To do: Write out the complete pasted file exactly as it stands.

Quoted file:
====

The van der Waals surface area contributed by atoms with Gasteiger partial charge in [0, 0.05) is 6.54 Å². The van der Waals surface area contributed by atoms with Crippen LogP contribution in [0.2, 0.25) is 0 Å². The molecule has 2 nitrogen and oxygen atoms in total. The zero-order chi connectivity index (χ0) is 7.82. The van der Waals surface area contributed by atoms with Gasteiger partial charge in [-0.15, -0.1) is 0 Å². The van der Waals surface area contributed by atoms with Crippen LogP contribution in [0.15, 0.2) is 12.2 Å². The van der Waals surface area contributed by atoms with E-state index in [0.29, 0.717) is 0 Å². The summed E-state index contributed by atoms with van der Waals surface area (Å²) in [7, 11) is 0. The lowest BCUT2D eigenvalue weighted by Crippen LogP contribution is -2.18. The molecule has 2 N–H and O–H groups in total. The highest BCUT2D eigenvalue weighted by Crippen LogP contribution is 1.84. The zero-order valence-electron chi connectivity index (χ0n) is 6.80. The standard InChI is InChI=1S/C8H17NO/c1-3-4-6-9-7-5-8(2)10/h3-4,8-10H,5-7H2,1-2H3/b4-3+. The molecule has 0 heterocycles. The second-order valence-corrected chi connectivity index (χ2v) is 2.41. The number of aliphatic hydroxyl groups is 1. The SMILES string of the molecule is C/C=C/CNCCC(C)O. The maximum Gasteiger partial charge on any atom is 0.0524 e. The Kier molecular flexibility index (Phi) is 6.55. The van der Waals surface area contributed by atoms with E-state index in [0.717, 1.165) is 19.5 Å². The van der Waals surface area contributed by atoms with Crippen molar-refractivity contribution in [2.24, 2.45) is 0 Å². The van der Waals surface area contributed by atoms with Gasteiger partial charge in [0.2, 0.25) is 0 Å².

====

The van der Waals surface area contributed by atoms with Gasteiger partial charge in [0, 0.05) is 6.54 Å². The van der Waals surface area contributed by atoms with Crippen LogP contribution in [0.2, 0.25) is 0 Å². The molecule has 2 nitrogen and oxygen atoms in total. The zero-order chi connectivity index (χ0) is 7.82. The van der Waals surface area contributed by atoms with Gasteiger partial charge in [-0.15, -0.1) is 0 Å². The van der Waals surface area contributed by atoms with Crippen LogP contribution in [0.15, 0.2) is 12.2 Å². The van der Waals surface area contributed by atoms with E-state index in [0.29, 0.717) is 0 Å². The summed E-state index contributed by atoms with van der Waals surface area (Å²) in [7, 11) is 0. The lowest BCUT2D eigenvalue weighted by Crippen LogP contribution is -2.18. The molecule has 2 N–H and O–H groups in total. The highest BCUT2D eigenvalue weighted by Crippen LogP contribution is 1.84. The zero-order valence-electron chi connectivity index (χ0n) is 6.80. The standard InChI is InChI=1S/C8H17NO/c1-3-4-6-9-7-5-8(2)10/h3-4,8-10H,5-7H2,1-2H3/b4-3+. The molecule has 0 heterocycles. The second-order valence-corrected chi connectivity index (χ2v) is 2.41. The number of aliphatic hydroxyl groups is 1. The SMILES string of the molecule is C/C=C/CNCCC(C)O. The maximum Gasteiger partial charge on any atom is 0.0524 e. The Kier molecular flexibility index (Phi) is 6.55. The van der Waals surface area contributed by atoms with E-state index in [0.717, 1.165) is 19.5 Å². The van der Waals surface area contributed by atoms with Crippen molar-refractivity contribution in [2.24, 2.45) is 0 Å². The van der Waals surface area contributed by atoms with Gasteiger partial charge in [0.2, 0.25) is 0 Å².